“We’re told that this national security law overrides anything that’s inconsistent with it, including the Fugitive Offenders Ordinance, so I think there’s a real concern among the foreign countries,” Young said. “There are other safeguards, but again, if the national law overrides them, then maybe those would disappear as well.”
Hong Kong officials and Beijing have criticised the suspension of extradition treaties with the city as an attempt to interfere in China’s internal affairs and as violations of international law.
Young said it was difficult to know the long-term impact of the suspensions, but that Hong Kong might need to renegotiate its extradition treaties with some governments or offer clarifications and assurances to ease concerns.
“It may be that for these countries, it’s just the wisest measure at this point in time because we really don’t know how this new law will operate,” he said. “It’s possible that other countries will follow suit simply because they’re concerned about their own nationals.”
Blanchflower said he did not anticipate a significant number of countries suspending extradition with Hong Kong, since many had not spoken up about the national security law and had close economic ties with China. He added that the suspensions by Canada and Australia may not be long-term, given that it would temporarily mean Hong Kong was a safe haven for suspects from these countries and vice versa.
“It is not in the interests of any of these jurisdictions to become safe havens for criminals,” he said. “In the meantime, Canada and Australia will adopt a wait-and-see attitude to the implementation of the national security law in Hong Kong, and will assess its effects on the political, legal and human rights situation there, as well as the law’s implications overseas since it has extraterritorial reach beyond Hong Kong.”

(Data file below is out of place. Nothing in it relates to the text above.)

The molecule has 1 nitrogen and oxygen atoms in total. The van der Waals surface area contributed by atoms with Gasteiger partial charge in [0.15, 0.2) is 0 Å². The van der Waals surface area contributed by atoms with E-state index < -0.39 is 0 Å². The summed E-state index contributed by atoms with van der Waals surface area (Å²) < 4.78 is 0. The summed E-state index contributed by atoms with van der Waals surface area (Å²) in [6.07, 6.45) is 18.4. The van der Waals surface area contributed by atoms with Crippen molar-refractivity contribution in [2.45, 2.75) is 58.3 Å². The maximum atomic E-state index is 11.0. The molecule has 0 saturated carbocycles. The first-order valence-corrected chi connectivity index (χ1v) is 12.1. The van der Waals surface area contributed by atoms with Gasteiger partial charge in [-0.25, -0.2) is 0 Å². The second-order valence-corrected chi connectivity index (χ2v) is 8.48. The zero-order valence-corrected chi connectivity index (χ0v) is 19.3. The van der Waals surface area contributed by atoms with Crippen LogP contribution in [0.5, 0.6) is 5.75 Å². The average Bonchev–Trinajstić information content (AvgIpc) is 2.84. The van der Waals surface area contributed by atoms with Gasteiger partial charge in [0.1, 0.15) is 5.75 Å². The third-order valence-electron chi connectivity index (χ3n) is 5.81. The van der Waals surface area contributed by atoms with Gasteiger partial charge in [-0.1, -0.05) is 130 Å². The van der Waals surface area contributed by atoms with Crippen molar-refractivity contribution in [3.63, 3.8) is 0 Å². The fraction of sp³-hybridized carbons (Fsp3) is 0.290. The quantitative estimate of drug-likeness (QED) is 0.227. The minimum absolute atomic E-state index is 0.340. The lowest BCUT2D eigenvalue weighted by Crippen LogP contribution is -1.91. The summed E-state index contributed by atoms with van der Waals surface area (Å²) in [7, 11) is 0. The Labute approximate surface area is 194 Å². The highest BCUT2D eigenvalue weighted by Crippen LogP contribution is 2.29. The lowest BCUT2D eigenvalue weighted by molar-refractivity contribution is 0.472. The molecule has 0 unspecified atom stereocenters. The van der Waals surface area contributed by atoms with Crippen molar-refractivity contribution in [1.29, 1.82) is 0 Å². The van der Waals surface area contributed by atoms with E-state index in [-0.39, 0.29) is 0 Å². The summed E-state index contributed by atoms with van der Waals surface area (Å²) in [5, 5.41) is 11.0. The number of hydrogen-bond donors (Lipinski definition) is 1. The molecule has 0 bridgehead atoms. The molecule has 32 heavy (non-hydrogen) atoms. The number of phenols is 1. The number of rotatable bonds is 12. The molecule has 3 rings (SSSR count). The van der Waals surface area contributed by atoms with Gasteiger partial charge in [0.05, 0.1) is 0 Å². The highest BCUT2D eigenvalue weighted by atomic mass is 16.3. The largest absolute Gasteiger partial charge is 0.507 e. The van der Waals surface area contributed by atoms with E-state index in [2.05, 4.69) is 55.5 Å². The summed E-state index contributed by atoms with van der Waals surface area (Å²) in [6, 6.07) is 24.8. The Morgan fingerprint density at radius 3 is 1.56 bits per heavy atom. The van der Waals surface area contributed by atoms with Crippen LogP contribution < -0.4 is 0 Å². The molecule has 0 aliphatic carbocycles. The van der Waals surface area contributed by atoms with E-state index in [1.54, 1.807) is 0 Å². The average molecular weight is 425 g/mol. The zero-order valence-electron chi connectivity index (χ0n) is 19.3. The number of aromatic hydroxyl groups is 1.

Purchase the 120+ page China Internet Report 2020 Pro Edition, brought to you by SCMP Research, and enjoy a 30% discount (original price US$400). The report includes deep-dive analysis, trends, and case studies on the 10 most important internet sectors. Now in its 3rd year, this go-to source for understanding China tech also comes with exclusive access to 6+ webinars with C-level executives, including Charles Li, CEO of HKEX, James Peng, CEO/founder of Pony.ai, and senior executives from Alibaba, Huawei, Kuaishou, Pinduoduo, and more. Offer valid until 31 August 2020. To purchase, please click here.
More from South China Morning Post:
- Does British backlash await Hong Kong national security law migrants?
- ‘Exodus’ from Hong Kong? Those who fear national security law mull best offers from welcoming countries
- Hong Kong national security law: civil service oath of allegiance shows China’s determination to have ‘patriots governing’ city, says NPC member Tam
- China issues Canada travel warning, as ties sour over Hong Kong national security law
This article Hong Kong extradition treaty partners wait to see how national security law plays out first appeared on South China Morning Post